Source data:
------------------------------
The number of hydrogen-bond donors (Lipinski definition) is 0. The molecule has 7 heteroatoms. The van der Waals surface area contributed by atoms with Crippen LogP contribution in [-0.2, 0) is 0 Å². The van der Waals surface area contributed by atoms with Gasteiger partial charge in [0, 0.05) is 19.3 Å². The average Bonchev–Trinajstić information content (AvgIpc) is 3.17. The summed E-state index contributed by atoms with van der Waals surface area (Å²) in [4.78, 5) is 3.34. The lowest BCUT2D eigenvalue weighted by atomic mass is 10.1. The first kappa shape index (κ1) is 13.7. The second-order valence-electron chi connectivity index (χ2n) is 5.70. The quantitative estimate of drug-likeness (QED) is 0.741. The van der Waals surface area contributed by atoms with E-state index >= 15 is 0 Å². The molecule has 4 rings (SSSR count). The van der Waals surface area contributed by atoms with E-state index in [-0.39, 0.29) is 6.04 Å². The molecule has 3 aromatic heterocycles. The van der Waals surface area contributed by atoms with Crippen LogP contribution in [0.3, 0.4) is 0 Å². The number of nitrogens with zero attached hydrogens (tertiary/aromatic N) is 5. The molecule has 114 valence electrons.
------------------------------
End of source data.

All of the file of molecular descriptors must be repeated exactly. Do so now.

The number of hydrogen-bond donors (Lipinski definition) is 0. The molecule has 7 heteroatoms. The van der Waals surface area contributed by atoms with Crippen LogP contribution in [-0.2, 0) is 0 Å². The van der Waals surface area contributed by atoms with Gasteiger partial charge in [0, 0.05) is 19.3 Å². The average Bonchev–Trinajstić information content (AvgIpc) is 3.17. The summed E-state index contributed by atoms with van der Waals surface area (Å²) in [4.78, 5) is 3.34. The lowest BCUT2D eigenvalue weighted by atomic mass is 10.1. The first kappa shape index (κ1) is 13.7. The second-order valence-electron chi connectivity index (χ2n) is 5.70. The quantitative estimate of drug-likeness (QED) is 0.741. The van der Waals surface area contributed by atoms with E-state index >= 15 is 0 Å². The molecule has 4 rings (SSSR count). The van der Waals surface area contributed by atoms with E-state index in [-0.39, 0.29) is 6.04 Å². The molecule has 3 aromatic heterocycles. The van der Waals surface area contributed by atoms with Crippen LogP contribution in [0.3, 0.4) is 0 Å². The number of nitrogens with zero attached hydrogens (tertiary/aromatic N) is 5. The molecule has 114 valence electrons.